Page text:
In short this game does not know what it is trying to be. Let me explain. The gameplay does not work as well in single player, with it being alternately frustratingly difficult or far too easy, it has clearly been balanced for multiplayer. With your fast and frequent deaths dumping you back to a checkpoint it can quickly become frustrating (in multiplayer a friend can resurrect you in seconds, so it is only when you all die that there is a problem) this makes the single player game more difficult and discourages the experimentation that the game was all about, making you fall back to a small number of overpowered spells at which point it becomes all too easy. Don’t get me wrong, it is still fun, but I feel it could have been so much more.
This would not be a problem in it’s self as you would just say (like with Left 4 Dead) that the game is just about the multiplayer, but with the narrated story it is not really suitable for multiplayer either as people who have played it before will want to skip over the story and those who are new to the game or chapter will miss out on the brilliant humour as everyone else rushes ahead.
As I said, I have not spent a huge amount on the multiplayer modes, for this reason I asked Akardo to give his thoughts on the game.
While Magicka is a fantastically fun game by itself, it really comes into its own when it comes to multiplayer – where up to four people can join forces to root out sources of evil with their infamous negotiation skills.
I believe Anakin Skywalker uses the term “Aggressive Negotiations” in Episode II, this must be what he meant.
In multiplayer, there are two game modes: a simple co-op, and a challenge mode. The challenge mode is where you can have the most fun, as it’s simply you and friends, in an arena, fending off wave after wave (well, 20) of baddies.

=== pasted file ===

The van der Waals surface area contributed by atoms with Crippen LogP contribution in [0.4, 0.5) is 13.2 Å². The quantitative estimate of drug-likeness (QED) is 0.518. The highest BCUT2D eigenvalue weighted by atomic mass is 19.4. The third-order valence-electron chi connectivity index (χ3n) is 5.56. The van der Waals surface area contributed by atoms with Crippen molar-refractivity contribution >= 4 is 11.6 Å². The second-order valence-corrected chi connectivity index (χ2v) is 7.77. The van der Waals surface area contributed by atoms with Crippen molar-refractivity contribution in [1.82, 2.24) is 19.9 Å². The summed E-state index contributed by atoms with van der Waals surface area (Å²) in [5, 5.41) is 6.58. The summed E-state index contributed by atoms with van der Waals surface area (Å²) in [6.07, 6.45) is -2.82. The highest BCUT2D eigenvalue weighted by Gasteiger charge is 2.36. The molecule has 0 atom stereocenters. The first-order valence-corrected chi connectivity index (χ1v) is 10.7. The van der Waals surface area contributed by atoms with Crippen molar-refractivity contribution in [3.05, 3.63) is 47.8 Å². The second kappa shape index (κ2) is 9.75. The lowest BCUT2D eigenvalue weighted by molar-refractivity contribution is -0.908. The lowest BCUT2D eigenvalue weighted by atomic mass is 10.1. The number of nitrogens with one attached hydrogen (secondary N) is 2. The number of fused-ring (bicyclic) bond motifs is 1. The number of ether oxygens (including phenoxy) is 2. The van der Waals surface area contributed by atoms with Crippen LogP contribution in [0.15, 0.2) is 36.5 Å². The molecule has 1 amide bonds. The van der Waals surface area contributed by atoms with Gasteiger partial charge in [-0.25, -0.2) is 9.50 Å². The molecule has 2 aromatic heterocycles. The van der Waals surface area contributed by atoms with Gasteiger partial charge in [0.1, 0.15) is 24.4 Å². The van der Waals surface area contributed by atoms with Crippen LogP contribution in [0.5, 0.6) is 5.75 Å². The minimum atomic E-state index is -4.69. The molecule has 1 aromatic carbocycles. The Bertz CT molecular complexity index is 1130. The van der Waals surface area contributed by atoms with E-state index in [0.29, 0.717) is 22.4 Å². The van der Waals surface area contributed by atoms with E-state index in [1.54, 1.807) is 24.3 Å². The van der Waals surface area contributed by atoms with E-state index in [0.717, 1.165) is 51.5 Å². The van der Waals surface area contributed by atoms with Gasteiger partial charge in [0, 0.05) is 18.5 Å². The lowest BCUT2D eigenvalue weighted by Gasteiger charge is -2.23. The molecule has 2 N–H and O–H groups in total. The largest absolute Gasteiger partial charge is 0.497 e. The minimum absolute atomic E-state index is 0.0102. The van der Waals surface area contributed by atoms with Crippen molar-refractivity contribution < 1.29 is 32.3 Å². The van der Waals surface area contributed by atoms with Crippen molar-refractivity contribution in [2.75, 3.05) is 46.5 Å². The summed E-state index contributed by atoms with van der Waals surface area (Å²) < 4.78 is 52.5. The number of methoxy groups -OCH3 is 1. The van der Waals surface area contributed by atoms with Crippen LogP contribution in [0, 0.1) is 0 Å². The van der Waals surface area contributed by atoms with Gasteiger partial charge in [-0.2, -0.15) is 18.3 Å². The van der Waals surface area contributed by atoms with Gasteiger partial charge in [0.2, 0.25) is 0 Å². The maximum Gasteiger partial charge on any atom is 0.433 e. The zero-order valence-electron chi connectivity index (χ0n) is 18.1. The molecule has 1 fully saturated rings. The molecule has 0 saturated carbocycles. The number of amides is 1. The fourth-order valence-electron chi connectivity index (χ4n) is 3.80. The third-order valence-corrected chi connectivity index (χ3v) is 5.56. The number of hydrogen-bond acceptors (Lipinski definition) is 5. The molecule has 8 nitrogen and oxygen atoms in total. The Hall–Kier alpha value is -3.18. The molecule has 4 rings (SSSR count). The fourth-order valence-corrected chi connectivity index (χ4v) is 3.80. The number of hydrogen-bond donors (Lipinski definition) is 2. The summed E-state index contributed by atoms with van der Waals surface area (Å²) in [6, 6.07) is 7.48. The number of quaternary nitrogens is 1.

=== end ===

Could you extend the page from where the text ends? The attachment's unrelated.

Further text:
When I played Multiplayer  I found the challenge mode most interesting as well. It gets around my problem of missing the plot by not having one.
Unfortunately, the co-op is just the single player campaign with some other bathrobe-heroes following you, and there are only two arenas. Since release there haven’t been many updates, save for the odd bug fix and some items and spells, the great game really needs more content, as it’s like portal – a great idea, but fell short in length.
I didn’t think that Portal was too short myself… Agreed on Magicka though. As the Challenge Arenas are the only part of the multiplayer you are likely to play regularly, it would have been good if there were a few more of them. I would have thrown in more creatures with elemental resistances myself as well to keep you on your toes.
Now most of the bugs have been fixed there is no reason not to buy Magicka, I know I have seemed harsh in this, but this is mainly because I can see several areas where, with the time and resources, it could have been much more. To get the most fun out of it you do need a few friends to play through the campaign with you, as on your own it is frustrating  and with random players on the internet you are likely to miss half the funnies that the developers have carefully put throughout. If you can play it together in the same room so much the better.
jon_hill987 & Akardo
 This is not the case with all fantasy games and definitely not the case with all fantasy books.
 Who isn’t a vampire.
 You cast elements as Magicks with a different button, you can still cast that combination normally by pressing one of the others.
 You will still continue to blow yourself up anyway.
 That is, when it didn’t crash
 Or too easy if you find the overpowered spells.